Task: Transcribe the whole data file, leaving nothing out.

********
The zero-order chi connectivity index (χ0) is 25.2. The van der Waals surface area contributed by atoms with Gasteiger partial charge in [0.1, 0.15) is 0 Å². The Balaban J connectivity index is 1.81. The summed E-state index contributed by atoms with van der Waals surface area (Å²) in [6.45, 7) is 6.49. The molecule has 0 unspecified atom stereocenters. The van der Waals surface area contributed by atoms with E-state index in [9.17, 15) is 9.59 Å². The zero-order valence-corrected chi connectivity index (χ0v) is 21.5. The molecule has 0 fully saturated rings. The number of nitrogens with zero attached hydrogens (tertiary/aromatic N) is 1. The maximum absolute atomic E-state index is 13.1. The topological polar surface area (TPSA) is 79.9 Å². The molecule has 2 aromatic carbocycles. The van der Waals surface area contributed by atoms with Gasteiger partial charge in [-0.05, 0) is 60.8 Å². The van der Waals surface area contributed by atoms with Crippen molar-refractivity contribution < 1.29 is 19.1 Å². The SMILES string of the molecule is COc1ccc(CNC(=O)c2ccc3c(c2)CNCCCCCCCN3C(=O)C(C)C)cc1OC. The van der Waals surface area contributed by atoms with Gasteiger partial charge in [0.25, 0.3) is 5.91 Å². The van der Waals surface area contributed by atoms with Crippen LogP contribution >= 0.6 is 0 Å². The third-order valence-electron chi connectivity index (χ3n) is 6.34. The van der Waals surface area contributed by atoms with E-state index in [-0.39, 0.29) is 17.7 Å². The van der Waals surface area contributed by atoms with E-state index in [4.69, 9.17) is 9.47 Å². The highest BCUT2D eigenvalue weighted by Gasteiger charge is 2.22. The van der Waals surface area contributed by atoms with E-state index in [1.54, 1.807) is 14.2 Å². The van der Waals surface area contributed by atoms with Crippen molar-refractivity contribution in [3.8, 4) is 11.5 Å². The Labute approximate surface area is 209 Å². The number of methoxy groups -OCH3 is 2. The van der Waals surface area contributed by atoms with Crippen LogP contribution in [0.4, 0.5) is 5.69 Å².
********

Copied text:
The zero-order chi connectivity index (χ0) is 25.2. The van der Waals surface area contributed by atoms with Gasteiger partial charge in [0.1, 0.15) is 0 Å². The Balaban J connectivity index is 1.81. The summed E-state index contributed by atoms with van der Waals surface area (Å²) in [6.45, 7) is 6.49. The molecule has 0 unspecified atom stereocenters. The van der Waals surface area contributed by atoms with E-state index in [9.17, 15) is 9.59 Å². The zero-order valence-corrected chi connectivity index (χ0v) is 21.5. The molecule has 0 fully saturated rings. The number of nitrogens with zero attached hydrogens (tertiary/aromatic N) is 1. The maximum absolute atomic E-state index is 13.1. The topological polar surface area (TPSA) is 79.9 Å². The molecule has 2 aromatic carbocycles. The van der Waals surface area contributed by atoms with Gasteiger partial charge in [-0.05, 0) is 60.8 Å². The van der Waals surface area contributed by atoms with Crippen molar-refractivity contribution < 1.29 is 19.1 Å². The SMILES string of the molecule is COc1ccc(CNC(=O)c2ccc3c(c2)CNCCCCCCCN3C(=O)C(C)C)cc1OC. The van der Waals surface area contributed by atoms with Gasteiger partial charge in [0.25, 0.3) is 5.91 Å². The van der Waals surface area contributed by atoms with Crippen LogP contribution >= 0.6 is 0 Å². The third-order valence-electron chi connectivity index (χ3n) is 6.34. The van der Waals surface area contributed by atoms with E-state index in [-0.39, 0.29) is 17.7 Å². The van der Waals surface area contributed by atoms with E-state index in [4.69, 9.17) is 9.47 Å². The highest BCUT2D eigenvalue weighted by Gasteiger charge is 2.22. The van der Waals surface area contributed by atoms with E-state index in [1.54, 1.807) is 14.2 Å². The van der Waals surface area contributed by atoms with Crippen molar-refractivity contribution in [3.8, 4) is 11.5 Å². The Labute approximate surface area is 209 Å². The number of methoxy groups -OCH3 is 2. The van der Waals surface area contributed by atoms with Crippen LogP contribution in [0.4, 0.5) is 5.69 Å².